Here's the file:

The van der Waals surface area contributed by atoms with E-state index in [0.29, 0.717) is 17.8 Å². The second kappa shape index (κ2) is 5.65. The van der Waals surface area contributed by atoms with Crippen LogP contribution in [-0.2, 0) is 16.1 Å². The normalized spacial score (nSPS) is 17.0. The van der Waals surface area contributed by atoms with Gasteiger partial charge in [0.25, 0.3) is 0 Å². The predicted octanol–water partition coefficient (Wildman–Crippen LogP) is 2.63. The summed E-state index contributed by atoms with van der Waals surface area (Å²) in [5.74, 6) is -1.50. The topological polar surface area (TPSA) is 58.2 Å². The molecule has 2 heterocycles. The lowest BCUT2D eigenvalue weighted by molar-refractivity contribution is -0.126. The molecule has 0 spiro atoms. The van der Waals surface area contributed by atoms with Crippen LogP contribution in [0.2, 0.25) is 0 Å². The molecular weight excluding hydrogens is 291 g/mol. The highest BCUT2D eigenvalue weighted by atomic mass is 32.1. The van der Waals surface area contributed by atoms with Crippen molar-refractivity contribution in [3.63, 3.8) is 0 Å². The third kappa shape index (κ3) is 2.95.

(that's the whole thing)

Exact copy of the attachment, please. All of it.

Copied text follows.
The van der Waals surface area contributed by atoms with E-state index in [0.29, 0.717) is 17.8 Å². The second kappa shape index (κ2) is 5.65. The van der Waals surface area contributed by atoms with Crippen LogP contribution in [-0.2, 0) is 16.1 Å². The normalized spacial score (nSPS) is 17.0. The van der Waals surface area contributed by atoms with Gasteiger partial charge in [0.25, 0.3) is 0 Å². The predicted octanol–water partition coefficient (Wildman–Crippen LogP) is 2.63. The summed E-state index contributed by atoms with van der Waals surface area (Å²) in [5.74, 6) is -1.50. The topological polar surface area (TPSA) is 58.2 Å². The molecule has 2 heterocycles. The lowest BCUT2D eigenvalue weighted by molar-refractivity contribution is -0.126. The molecule has 0 spiro atoms. The van der Waals surface area contributed by atoms with Crippen LogP contribution in [0.2, 0.25) is 0 Å². The molecular weight excluding hydrogens is 291 g/mol. The highest BCUT2D eigenvalue weighted by atomic mass is 32.1. The van der Waals surface area contributed by atoms with Crippen molar-refractivity contribution in [3.63, 3.8) is 0 Å². The third kappa shape index (κ3) is 2.95.